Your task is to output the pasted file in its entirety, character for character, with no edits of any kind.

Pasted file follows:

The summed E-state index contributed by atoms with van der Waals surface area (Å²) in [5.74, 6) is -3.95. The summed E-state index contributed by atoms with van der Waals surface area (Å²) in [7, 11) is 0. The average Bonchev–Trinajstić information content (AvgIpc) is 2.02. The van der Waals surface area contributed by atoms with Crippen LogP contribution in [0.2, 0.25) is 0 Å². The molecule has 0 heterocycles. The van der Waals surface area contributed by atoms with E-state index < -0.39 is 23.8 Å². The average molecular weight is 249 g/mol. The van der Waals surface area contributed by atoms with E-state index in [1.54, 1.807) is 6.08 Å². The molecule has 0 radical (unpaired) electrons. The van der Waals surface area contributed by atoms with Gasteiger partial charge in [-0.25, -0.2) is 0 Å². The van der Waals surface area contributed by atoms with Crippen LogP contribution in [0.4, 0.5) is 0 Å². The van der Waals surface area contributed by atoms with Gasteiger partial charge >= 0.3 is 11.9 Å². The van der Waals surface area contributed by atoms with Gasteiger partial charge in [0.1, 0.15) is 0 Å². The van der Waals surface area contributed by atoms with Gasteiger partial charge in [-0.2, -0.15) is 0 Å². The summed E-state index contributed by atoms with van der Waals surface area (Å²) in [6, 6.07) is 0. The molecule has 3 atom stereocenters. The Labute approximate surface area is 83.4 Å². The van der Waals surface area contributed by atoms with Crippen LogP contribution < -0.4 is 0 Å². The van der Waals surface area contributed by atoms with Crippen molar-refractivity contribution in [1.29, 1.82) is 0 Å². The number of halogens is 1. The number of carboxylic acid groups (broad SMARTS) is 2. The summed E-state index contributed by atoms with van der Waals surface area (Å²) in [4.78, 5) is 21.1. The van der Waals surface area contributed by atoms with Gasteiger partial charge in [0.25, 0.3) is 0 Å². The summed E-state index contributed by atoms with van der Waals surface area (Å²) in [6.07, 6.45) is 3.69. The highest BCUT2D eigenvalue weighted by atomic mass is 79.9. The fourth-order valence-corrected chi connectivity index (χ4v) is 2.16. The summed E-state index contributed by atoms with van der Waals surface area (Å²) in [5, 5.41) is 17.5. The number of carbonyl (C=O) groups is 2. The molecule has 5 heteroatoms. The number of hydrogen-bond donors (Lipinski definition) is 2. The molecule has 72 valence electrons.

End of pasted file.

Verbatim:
The summed E-state index contributed by atoms with van der Waals surface area (Å²) in [5.74, 6) is -3.95. The summed E-state index contributed by atoms with van der Waals surface area (Å²) in [7, 11) is 0. The average Bonchev–Trinajstić information content (AvgIpc) is 2.02. The van der Waals surface area contributed by atoms with Crippen LogP contribution in [0.2, 0.25) is 0 Å². The molecule has 0 heterocycles. The van der Waals surface area contributed by atoms with E-state index < -0.39 is 23.8 Å². The average molecular weight is 249 g/mol. The van der Waals surface area contributed by atoms with E-state index in [1.54, 1.807) is 6.08 Å². The molecule has 0 radical (unpaired) electrons. The van der Waals surface area contributed by atoms with Gasteiger partial charge in [-0.25, -0.2) is 0 Å². The van der Waals surface area contributed by atoms with Crippen LogP contribution in [0.4, 0.5) is 0 Å². The van der Waals surface area contributed by atoms with Gasteiger partial charge >= 0.3 is 11.9 Å². The van der Waals surface area contributed by atoms with Gasteiger partial charge in [0.1, 0.15) is 0 Å². The van der Waals surface area contributed by atoms with Gasteiger partial charge in [-0.2, -0.15) is 0 Å². The summed E-state index contributed by atoms with van der Waals surface area (Å²) in [6, 6.07) is 0. The molecule has 3 atom stereocenters. The Labute approximate surface area is 83.4 Å². The van der Waals surface area contributed by atoms with Crippen LogP contribution < -0.4 is 0 Å². The van der Waals surface area contributed by atoms with Crippen molar-refractivity contribution in [1.29, 1.82) is 0 Å². The number of halogens is 1. The number of carboxylic acid groups (broad SMARTS) is 2. The summed E-state index contributed by atoms with van der Waals surface area (Å²) in [4.78, 5) is 21.1. The van der Waals surface area contributed by atoms with Gasteiger partial charge in [0.25, 0.3) is 0 Å². The summed E-state index contributed by atoms with van der Waals surface area (Å²) in [6.07, 6.45) is 3.69. The highest BCUT2D eigenvalue weighted by atomic mass is 79.9. The fourth-order valence-corrected chi connectivity index (χ4v) is 2.16. The summed E-state index contributed by atoms with van der Waals surface area (Å²) in [5, 5.41) is 17.5. The number of carbonyl (C=O) groups is 2. The molecule has 5 heteroatoms. The number of hydrogen-bond donors (Lipinski definition) is 2. The molecule has 72 valence electrons.